Democrats, including Schumer, said they did not feel any responsibility to craft a substitute health-care bill.
“If you are repealing, show us what you’ll replace it with. Then we’ll look at what you have and see what you can do,” said Schumer, who met briefly with Pence on Wednesday.
Speaking to reporters Wednesday, White House press secretary Josh Earnest said that Obama made it clear to Democrats that they are well-positioned to defend the signature health-care law, which has extended insurance to more than 20 million Americans.
However, Obama told lawmakers privately that he recognized that he had not succeeded in selling the law to the public.
“There was an acknowledgment that so many features were so popular, but there was a failure to communicate that,” said Sen. Jeff Merkley (D-Ore.).
Pence, who was greeted by applause as he entered the House GOP meeting with Reince Priebus, Kelly Anne Conway and several other future White House aides, made clear that Trump intended to embark on an aggressive campaign to reverse executive actions made by Obama starting on the first day of his presidency.
“They didn’t enumerate a list, just that which came by the pen can die by the pen,” said Rep. Mark Sanford (R-S.C.).
The first bill Republicans introduced in the new Senate that began Tuesday was budget legislation with instructions for House and Senate committees to begin repealing the Affordable Care Act. The bare-bones spending outline requires members of four committees — Ways and Means and Energy and Commerce in the House; and Finance, as well as Health, Education, Labor and Pensions in the Senate — to produce bills just seven days after Trump’s inauguration that each would save $1 billion over a decade by slashing elements of the heath-care law.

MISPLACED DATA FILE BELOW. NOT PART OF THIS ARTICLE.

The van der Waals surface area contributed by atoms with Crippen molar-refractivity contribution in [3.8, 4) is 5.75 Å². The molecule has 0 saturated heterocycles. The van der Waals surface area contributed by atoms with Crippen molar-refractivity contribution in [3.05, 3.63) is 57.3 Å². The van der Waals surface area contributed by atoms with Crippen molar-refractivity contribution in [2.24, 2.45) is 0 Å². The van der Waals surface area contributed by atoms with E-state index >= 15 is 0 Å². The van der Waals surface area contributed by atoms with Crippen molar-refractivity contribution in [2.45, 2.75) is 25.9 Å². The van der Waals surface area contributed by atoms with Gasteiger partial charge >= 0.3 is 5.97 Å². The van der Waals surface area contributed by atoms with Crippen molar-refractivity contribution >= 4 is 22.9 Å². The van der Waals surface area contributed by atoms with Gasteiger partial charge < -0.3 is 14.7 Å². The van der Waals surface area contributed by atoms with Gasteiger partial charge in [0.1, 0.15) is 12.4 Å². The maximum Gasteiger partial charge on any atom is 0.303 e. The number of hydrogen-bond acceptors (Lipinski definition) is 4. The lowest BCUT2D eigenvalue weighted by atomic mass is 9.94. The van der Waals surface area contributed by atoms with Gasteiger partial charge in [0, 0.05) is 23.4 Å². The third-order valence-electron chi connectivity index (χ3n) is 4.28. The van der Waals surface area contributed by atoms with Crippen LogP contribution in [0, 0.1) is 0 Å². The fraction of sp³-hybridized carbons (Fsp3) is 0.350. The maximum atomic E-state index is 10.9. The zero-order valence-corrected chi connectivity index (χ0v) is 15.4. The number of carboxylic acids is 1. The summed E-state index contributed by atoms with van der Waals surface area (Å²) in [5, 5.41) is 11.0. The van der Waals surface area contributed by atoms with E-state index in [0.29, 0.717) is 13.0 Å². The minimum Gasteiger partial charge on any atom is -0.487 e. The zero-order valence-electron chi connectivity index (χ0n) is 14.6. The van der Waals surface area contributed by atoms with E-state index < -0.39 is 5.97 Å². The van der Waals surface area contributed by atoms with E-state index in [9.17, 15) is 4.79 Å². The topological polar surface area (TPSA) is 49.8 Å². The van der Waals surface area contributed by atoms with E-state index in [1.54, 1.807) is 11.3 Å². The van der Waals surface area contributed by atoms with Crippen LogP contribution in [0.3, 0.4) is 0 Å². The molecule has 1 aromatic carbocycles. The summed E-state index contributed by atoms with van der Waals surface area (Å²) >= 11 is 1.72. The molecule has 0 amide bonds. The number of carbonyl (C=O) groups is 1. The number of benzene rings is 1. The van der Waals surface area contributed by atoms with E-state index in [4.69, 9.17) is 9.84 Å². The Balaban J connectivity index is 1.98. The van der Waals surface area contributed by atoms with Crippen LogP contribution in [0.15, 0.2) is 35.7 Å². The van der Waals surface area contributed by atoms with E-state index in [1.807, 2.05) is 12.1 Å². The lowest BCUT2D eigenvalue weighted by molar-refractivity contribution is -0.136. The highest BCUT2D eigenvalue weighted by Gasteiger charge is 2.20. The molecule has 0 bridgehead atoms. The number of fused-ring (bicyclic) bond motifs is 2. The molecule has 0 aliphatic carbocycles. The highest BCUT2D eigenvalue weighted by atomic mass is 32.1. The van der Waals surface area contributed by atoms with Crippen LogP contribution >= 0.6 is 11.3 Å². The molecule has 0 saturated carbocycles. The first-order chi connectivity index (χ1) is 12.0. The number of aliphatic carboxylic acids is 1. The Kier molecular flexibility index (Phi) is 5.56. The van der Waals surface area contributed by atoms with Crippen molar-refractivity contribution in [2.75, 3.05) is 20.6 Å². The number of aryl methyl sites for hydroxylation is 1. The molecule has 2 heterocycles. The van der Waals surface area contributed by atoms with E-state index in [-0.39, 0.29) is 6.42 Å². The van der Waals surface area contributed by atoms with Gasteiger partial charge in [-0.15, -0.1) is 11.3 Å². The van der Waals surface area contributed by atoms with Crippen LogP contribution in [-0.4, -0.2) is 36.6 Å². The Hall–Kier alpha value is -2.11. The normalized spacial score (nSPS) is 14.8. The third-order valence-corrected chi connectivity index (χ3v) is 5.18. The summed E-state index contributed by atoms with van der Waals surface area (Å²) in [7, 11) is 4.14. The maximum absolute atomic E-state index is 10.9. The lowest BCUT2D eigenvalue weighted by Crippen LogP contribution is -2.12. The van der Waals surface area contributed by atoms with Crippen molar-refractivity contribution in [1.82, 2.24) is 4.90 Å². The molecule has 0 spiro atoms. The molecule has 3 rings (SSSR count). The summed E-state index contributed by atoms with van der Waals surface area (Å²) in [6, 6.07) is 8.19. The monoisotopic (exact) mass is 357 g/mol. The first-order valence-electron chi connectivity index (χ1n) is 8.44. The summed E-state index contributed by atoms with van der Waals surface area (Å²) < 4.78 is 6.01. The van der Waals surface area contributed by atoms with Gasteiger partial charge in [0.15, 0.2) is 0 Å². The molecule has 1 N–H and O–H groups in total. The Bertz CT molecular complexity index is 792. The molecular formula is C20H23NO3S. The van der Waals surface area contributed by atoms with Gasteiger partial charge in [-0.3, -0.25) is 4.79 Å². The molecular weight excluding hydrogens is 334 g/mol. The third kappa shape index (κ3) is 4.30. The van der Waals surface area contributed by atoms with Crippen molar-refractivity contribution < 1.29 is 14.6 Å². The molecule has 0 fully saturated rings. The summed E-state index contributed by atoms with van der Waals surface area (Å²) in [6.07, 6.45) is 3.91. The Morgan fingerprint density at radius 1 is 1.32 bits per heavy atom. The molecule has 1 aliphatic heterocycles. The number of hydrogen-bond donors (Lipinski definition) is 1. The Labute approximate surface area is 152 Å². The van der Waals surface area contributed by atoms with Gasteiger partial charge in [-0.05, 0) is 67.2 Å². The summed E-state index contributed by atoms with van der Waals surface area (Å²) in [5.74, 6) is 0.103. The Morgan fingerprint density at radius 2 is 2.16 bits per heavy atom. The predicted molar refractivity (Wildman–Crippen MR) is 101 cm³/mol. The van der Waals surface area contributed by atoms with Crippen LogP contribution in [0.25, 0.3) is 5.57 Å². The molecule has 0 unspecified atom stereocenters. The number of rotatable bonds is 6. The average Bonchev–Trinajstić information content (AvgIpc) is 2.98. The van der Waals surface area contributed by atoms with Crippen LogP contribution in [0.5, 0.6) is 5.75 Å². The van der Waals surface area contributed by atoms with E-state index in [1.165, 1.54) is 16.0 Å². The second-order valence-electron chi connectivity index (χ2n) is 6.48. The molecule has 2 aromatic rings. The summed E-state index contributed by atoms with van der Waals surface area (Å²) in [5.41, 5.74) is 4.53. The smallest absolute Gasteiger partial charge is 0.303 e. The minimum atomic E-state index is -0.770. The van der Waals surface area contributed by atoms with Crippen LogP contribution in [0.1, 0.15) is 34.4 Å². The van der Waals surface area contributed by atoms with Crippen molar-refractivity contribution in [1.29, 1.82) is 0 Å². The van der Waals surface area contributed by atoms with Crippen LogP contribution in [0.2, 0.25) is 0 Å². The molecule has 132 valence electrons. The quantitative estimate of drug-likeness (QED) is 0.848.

House Republicans tasked with writing the repeal legislation said that no final decisions have been made on what the repeal bill will include. Rep. Patrick J. Tiberi (R-Ohio) who chairs a subcommittee that oversees health care, called the Jan. 27 deadline “a challenging goal” set by the administration.
Among the unanswered questions is whether Republicans immediately end health-care taxes, such as an additional 0.9 percent Medicare payroll tax and a 3.8 percent investment income tax, that were created to help pay for the Affordable Care Act. Some Republicans have insisted that the taxes should be immediately eliminated, even if lawmakers decide to delay the repeal of other parts of the law. Others worry that repealing the taxes will make it impossible to pay to keep Obamacare afloat while a replacement is finished.
“We’re not sure yet,” Tiberi said. “There’s just not consensus on this.”
Rep. Chris Collins (R-N.Y.), a member the transition team, said in an interview that “we have six months to work out the replacement plan” for the sweeping health-care law.
Senate rules allow budget resolutions to pass by a simple majority — a maneuver that guarantees that the chamber’s Democratic minority will not have enough votes for a filibuster to block the eventual repeal bill. Only changes related to taxes, spending or the long-term federal budget are eligible for the simple-majority treatment, however.
Other parts of the law, such as the structure of the insurance marketplaces, probably would require a veto-proof margin of 60 votes in the Senate, a trickier task because the new Senate has 52 Republicans.